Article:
COMMISSION OF THE EUROPEAN COMMUNITIES
Research,Other

INSTITUTE FOR ENVIRONMENT AND SUSTAINABILITY Via Enrico Fermi 1, TP 460 21020
ITALIA
NORUT INFORMATION TECHNOLOGY LTD. NORGE
NORUT INFORMATION TECHNOLOGY LTD.
Research

Forskningsparken Brelvik 9291
NORGE
KARL-FRANZENS-UNIVERSITAET GRAZ ÖSTERREICH
KARL-FRANZENS-UNIVERSITAET GRAZ
Education

INSTITUTE OF METEOROLOGY AND GEOPHYSICS - FACULTY OF SCIENCE 1,Halbarthgasse 1 8010
ÖSTERREICH
NORWEGIAN UNIVERSITY OF SCIENCE AND TECHNOLOGY NORGE
NORWEGIAN UNIVERSITY OF SCIENCE AND TECHNOLOGY
Education,Other

THE COLLEGE OF ARTS AND SCIENCE DEPARTMENT OF PHYSICS - FACULTY OF INFORMATICS, PHYSICS AND MATHEMATICS Hoegskoleringen 5 7491
NORGE
Università degli Studi di Roma La Sapienza ITALIA
Università degli Studi di Roma La Sapienza
Education

Facoltà di Scienze Matematiche, Fisiche e Naturali Istituto di Fisica Piazzale Aldo Moro 2/5 00185
ITALIA
Laboratoire d'Optique Atmosphèrique
Laboratoire d'Optique Atmosphèrique


Royal Netherlands Meteorological Institute
Royal Netherlands Meteorological Institute


Belgian Institute for Space Aeronomy
Belgian Institute for Space Aeronomy


Hide objectives
The overall goal is to initiate a scientific interpretation of the existing ground-based spectral UV measurements in Europe on the basis of an improved understanding of the radiative transfer processes. This will be realised by means of close interactions between the modelling and the measuring scientific communities by comparing the results of improved radiative transfer modelling calculations with quality-controlled UV measurements performed by stationary instruments at various sites in Europe. The following objectives will be addresses in this project: - to improve the existing radiative transfer models especially in cloudy and variable sky conditions. - to develop the scientific tools to be able to offer valuable responses to specific user's questions such as validity of geographically interpolated UV measurements, trends of biologically weighted UV, daily UV-doses, seasonal variations, etc. - to define the scientific tools and procedures for establishing an experimental 'database' for measured spectral UV-irradiance in Europe. - to define the type and the procedures for ancillary measurements and to continue the implementation of the quality-assurance and quality-control procedures.

Source : Cordis  

Aerosol extinction profiles at 525 nm and 1020 nm derived from ACE imager data: comparisons with GOMOS, SAGE II, SAGE III, POAM III, and OSIRIS
2008
Auteurs : P. F. Bernath, C. D. Boone, A. Bourassa, Colette Brogniez, D. Degenstein, J. Dodion, M. Fromm, D. Fussen, K. L. Gilbert, D. N. Turnbull, C. Tétard, F. Vanhellemont et K. A. Walker
Masquer le résumé
The Canadian ACE (Atmospheric Chemistry Experiment) mission is dedicated to the retrieval of a large number of atmospheric trace gas species using the solar occultation technique in the infrared and UV/visible spectral domain. However, two additional solar disk imagers (at 525 nm and 1020 nm) were added for a number of reasons, including the retrieval of aerosol and cloud products. In this paper, we present first comparison results for these imager aerosol/cloud optical extinction coefficient profiles, with the ones derived from measurements performed by 3 solar occultation instruments (SAGE II, SAGE III, POAM III), one stellar occultation instrument (GOMOS) and one limb sounder (OSIRIS). The results indicate that the ACE imager profiles are of good quality in the upper troposphere/lower stratosphere, although the aerosol extinction for the visible channel at 525 nm contains a significant negative bias at higher altitudes, while the relative differences indicate that ACE profiles are almost always too high at 1020 nm. Both problems are probably related to ACE imager instrumental issues.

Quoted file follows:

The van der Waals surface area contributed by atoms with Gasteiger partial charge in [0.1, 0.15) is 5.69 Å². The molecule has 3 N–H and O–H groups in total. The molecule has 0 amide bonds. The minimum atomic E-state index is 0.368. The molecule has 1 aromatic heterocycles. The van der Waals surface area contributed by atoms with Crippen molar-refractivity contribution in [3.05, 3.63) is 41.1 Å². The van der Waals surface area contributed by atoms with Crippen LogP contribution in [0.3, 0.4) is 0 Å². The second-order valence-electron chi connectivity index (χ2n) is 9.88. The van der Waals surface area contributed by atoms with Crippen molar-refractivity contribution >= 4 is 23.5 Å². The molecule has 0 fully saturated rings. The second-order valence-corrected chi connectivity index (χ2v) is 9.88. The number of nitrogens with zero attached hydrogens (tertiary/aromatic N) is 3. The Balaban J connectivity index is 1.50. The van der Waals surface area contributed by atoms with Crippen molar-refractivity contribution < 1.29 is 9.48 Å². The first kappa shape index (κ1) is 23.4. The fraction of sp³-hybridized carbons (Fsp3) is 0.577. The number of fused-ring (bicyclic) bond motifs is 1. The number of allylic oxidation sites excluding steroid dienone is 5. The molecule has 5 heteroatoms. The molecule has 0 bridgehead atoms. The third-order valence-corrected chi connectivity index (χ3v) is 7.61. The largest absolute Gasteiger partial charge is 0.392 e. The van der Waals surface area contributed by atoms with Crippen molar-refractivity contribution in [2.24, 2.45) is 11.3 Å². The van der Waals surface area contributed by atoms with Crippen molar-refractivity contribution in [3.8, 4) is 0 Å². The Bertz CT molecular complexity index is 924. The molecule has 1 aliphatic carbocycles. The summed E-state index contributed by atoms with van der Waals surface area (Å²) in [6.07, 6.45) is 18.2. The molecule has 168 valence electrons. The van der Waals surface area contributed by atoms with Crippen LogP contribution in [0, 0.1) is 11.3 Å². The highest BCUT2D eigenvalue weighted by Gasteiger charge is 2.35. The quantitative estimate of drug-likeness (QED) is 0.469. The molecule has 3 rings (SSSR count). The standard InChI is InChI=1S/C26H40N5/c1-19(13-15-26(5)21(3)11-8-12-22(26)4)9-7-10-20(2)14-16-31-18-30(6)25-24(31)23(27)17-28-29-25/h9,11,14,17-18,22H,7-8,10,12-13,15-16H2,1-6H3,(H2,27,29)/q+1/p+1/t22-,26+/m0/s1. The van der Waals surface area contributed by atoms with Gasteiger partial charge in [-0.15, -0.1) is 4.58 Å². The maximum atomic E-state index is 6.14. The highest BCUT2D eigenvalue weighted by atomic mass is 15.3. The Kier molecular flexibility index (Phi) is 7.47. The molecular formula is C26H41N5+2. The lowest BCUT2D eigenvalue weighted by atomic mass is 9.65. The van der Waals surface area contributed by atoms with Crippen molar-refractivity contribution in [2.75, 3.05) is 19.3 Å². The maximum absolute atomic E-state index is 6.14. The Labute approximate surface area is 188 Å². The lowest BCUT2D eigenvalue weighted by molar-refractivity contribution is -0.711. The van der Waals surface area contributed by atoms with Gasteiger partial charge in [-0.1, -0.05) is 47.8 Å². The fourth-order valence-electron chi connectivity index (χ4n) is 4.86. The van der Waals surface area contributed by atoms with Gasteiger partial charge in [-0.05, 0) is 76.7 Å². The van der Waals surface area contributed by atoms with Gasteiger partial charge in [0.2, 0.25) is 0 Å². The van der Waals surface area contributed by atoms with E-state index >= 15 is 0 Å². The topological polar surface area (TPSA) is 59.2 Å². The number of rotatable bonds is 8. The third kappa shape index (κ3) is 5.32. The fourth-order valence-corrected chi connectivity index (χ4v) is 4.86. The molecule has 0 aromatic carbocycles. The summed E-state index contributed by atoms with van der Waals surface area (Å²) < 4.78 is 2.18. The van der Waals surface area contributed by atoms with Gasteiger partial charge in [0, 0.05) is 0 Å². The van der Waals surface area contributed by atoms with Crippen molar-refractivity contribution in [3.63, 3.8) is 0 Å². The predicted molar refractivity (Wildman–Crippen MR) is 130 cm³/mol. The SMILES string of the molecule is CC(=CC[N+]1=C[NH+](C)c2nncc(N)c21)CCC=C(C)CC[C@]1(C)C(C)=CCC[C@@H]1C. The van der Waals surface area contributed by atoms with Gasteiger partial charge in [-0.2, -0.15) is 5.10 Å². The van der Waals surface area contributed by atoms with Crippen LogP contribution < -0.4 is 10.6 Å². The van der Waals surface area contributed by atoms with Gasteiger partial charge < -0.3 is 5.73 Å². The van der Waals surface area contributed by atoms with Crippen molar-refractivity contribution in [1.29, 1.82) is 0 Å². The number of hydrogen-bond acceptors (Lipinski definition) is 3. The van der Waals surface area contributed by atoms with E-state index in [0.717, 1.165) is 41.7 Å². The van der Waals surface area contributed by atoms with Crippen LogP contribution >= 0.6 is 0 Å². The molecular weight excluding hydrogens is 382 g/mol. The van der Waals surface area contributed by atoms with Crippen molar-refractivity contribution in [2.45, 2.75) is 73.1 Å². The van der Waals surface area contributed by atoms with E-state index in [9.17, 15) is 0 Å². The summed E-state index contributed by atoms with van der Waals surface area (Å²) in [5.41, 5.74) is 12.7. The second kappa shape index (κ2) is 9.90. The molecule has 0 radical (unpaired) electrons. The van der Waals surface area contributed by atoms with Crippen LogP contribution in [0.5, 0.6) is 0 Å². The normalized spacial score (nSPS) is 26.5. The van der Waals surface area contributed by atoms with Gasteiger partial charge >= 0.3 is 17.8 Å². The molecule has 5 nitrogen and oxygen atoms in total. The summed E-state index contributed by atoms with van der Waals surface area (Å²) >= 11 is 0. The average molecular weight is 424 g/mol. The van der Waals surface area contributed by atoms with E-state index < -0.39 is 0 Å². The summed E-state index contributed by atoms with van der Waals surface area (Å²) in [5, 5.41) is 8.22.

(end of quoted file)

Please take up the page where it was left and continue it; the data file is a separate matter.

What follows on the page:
Keywords :
Source : HAL  

Indirect radiative forcing due to aerosols over the North Atlantic region.
ACE-2: CLOUDYCOLUMN
1996 - 1998

Sujets :
Environmental Protection, Meteorology
Participants :
CENTRE NATIONAL DE LA RECHERCHE SCIENTIFIQUE FRANCE
CENTRE NATIONAL DE LA RECHERCHE SCIENTIFIQUE
Research

URA 1357 - GROUPE D'ETUDE DE L'ATMOSPHRE MTOROLOGIQUE - GAME Avenue Gustave Coriolis 42, C.N.R. MTtTorologique 31057
FRANCE
CENTRE NATIONAL DE LA RECHERCHE SCIENTIFIQUE FRANCE
CENTRE NATIONAL DE LA RECHERCHE SCIENTIFIQUE
Research

UMR 5560 - LABORATOIRE D'AEROLOGIE 14,Avenue Edouard Belin 14 31400
FRANCE
GERMAN AEROSPACE CENTRE DEUTSCHLAND
GERMAN AEROSPACE CENTRE
Research,Other

INSTITUTE OF ATMOSPHERIC PHYSICS Postfach 90 60 58 Muenchener Strasse 20, Oberpfaffernhofen 82234
DEUTSCHLAND
FREIE UNIVERSITAET BERLIN DEUTSCHLAND
FREIE UNIVERSITAET BERLIN
Education

INSTITUT FUER WELTRAUMWISSENSCHAFTEN (WE4) - FACHBEREICH GEOWISSENSCHAFTEN Fabeckstrasse 69 14195
DEUTSCHLAND
SECRETARY OF STATE FOR DEFENCE - MINISTRY OF DEFENCE UNITED KINGDOM